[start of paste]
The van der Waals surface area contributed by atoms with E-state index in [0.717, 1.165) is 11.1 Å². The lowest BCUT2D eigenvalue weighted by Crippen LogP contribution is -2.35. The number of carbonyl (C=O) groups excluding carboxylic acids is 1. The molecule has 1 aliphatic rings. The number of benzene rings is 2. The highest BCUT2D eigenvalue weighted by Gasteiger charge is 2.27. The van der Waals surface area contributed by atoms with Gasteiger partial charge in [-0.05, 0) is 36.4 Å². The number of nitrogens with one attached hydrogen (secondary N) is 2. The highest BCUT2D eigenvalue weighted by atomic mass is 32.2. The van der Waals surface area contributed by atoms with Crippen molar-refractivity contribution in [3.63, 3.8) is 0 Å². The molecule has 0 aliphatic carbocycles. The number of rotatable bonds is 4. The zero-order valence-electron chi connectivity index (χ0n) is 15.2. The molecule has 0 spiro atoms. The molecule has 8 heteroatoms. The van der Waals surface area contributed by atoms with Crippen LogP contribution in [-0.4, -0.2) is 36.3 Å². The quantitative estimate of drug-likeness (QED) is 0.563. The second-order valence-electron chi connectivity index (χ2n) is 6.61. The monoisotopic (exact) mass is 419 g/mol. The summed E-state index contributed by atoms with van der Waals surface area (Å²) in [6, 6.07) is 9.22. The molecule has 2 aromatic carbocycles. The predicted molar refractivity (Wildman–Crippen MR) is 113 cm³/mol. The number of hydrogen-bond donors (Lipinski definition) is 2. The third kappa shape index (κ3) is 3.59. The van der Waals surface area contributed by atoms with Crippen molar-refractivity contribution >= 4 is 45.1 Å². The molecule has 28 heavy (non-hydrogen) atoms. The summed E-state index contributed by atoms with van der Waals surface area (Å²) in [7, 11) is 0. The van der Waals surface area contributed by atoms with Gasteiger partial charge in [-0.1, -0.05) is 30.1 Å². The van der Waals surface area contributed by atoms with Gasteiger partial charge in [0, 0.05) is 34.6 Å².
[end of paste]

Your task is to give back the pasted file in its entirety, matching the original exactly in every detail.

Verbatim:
The van der Waals surface area contributed by atoms with E-state index in [0.717, 1.165) is 11.1 Å². The lowest BCUT2D eigenvalue weighted by Crippen LogP contribution is -2.35. The number of carbonyl (C=O) groups excluding carboxylic acids is 1. The molecule has 1 aliphatic rings. The number of benzene rings is 2. The highest BCUT2D eigenvalue weighted by Gasteiger charge is 2.27. The van der Waals surface area contributed by atoms with Gasteiger partial charge in [-0.05, 0) is 36.4 Å². The number of nitrogens with one attached hydrogen (secondary N) is 2. The highest BCUT2D eigenvalue weighted by atomic mass is 32.2. The van der Waals surface area contributed by atoms with Crippen molar-refractivity contribution in [3.63, 3.8) is 0 Å². The molecule has 0 aliphatic carbocycles. The number of rotatable bonds is 4. The zero-order valence-electron chi connectivity index (χ0n) is 15.2. The molecule has 0 spiro atoms. The molecule has 8 heteroatoms. The van der Waals surface area contributed by atoms with Crippen LogP contribution in [-0.4, -0.2) is 36.3 Å². The quantitative estimate of drug-likeness (QED) is 0.563. The second-order valence-electron chi connectivity index (χ2n) is 6.61. The monoisotopic (exact) mass is 419 g/mol. The summed E-state index contributed by atoms with van der Waals surface area (Å²) in [6, 6.07) is 9.22. The molecule has 2 aromatic carbocycles. The predicted molar refractivity (Wildman–Crippen MR) is 113 cm³/mol. The number of hydrogen-bond donors (Lipinski definition) is 2. The third kappa shape index (κ3) is 3.59. The van der Waals surface area contributed by atoms with Crippen molar-refractivity contribution >= 4 is 45.1 Å². The molecule has 28 heavy (non-hydrogen) atoms. The summed E-state index contributed by atoms with van der Waals surface area (Å²) in [7, 11) is 0. The van der Waals surface area contributed by atoms with Gasteiger partial charge in [-0.1, -0.05) is 30.1 Å². The van der Waals surface area contributed by atoms with Gasteiger partial charge in [0, 0.05) is 34.6 Å².